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Nova Scotia town spends $1.1 million to stop smelling like poo

“You know what crap smells like?” Thurlow asked. “Well that was about the size of it. No matter which way the wind was blowing, somebody was getting it.”

This article was published more than 1 year ago, information might not be accurate.

Dylan Gibbons Montreal, QC

Lunenburg, Nova Scotia is a small town with a population of just under 2,300. However, despite its size, it’s a popular tourist destination, bringing in thousands every year to view its picturesque architectural style that incorporates a 19th century feel and more modern pastel paints.

But the town is known for something else: it stinks. It stinks so bad that for years residents have boarded themselves up during hot summer days to avoid the rancid smell that comes wafting over the hills from the local sewage plant.

However, things may be changing for the small tourist town.

The town has just installed an expensive biofilter that uses a series of crushed tree roots at the exit of its sewage plant that helps break down the waste through a process of biological disintegration.

Lunenburg’s deputy mayor John McGee said the town’s biofilter was paid through a program involving local, provincial, and federal government co-operation. The project was installed during the winter and cost just over $1.1 million.

Was it worth it?

A local resident, Ronald Thurlow, certainly thinks so.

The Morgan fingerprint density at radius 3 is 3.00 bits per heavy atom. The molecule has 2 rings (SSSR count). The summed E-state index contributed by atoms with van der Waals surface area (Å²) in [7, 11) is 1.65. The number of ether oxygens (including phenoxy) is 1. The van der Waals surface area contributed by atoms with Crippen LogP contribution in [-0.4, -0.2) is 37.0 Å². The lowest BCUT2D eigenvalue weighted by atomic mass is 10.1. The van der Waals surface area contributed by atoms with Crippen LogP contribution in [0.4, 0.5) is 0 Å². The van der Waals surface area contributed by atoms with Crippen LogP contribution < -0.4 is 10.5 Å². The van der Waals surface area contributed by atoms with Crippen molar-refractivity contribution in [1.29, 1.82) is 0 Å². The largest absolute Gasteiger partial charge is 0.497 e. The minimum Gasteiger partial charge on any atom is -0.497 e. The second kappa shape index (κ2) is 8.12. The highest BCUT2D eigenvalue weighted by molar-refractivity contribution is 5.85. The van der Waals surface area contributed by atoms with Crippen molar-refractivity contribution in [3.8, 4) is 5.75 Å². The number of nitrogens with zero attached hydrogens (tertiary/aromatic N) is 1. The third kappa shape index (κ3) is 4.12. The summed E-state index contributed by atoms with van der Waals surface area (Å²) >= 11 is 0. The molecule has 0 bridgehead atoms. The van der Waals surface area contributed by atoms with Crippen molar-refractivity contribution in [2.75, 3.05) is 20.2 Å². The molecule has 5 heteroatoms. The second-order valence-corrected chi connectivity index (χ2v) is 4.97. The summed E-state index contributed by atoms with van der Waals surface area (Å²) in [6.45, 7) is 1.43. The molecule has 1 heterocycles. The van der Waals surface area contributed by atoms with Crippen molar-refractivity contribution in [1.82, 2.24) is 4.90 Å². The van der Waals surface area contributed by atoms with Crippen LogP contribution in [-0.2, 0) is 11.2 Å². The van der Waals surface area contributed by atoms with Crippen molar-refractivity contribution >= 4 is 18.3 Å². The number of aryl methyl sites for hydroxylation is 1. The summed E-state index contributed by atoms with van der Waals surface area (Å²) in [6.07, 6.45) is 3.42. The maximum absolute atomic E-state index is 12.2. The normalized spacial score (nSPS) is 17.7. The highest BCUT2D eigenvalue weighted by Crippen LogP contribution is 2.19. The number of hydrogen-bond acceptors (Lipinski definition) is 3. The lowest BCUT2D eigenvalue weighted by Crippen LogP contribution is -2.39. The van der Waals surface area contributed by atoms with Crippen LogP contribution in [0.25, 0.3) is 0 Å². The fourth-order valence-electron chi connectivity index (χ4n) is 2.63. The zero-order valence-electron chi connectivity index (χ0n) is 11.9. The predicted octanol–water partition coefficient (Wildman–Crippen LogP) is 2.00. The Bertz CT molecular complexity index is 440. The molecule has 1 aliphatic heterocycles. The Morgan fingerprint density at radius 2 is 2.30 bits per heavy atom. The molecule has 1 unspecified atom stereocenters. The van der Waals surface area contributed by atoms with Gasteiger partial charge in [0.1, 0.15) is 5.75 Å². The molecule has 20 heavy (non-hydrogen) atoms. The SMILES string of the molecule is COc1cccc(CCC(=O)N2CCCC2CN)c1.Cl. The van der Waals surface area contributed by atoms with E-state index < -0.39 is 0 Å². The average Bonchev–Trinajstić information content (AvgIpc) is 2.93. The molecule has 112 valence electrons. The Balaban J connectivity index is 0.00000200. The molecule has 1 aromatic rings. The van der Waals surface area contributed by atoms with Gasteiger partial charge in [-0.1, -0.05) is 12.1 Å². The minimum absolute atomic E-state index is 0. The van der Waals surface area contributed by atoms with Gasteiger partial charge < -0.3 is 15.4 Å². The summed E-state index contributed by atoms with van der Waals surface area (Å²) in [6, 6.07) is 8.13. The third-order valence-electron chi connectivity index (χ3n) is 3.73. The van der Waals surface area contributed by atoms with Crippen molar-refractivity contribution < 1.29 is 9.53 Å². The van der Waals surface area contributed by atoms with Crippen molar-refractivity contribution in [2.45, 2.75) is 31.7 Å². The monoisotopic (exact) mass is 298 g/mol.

“This summer it’s been wonderful,” said Thurlow. “We haven’t smelled anything so far.”

He previously described the foul stench as being “unbearable” during hot summer days.

“You know what crap smells like?” Thurlow asked. “Well that was about the size of it. No matter which way the wind was blowing, somebody was getting it.”

“When storm water is low due to drought, the flows can be reduced significantly coming into the plant, which creates an anaerobic situation and it goes septic before it even gets to our plant,” explains Lunenburg’s town engineer Lee Fougere. “As that happens, it releases off gases within the plant — methane and hydrogen sulphide primarily — which give the odours.”

Fougere then elaborated on the process by which the new biofilter operates. He explains that “the exhaust gases are pushed underground through perforated pipes and then up through a pile of crushed tree roots where the odour is absorbed through a process called biological disintegration,” reports CTV News.

“The micro-organisms that are within the odour itself feed on the roots and on the off gases from the plant and actually eat the odour,” he said.

Mayor McGee went on to say that the exact cause of the problem hasn’t been identified yet; but, regardless, the solution seems to be effective.

He says the town is now looking into more options to do an entire overhaul of their sewage system.

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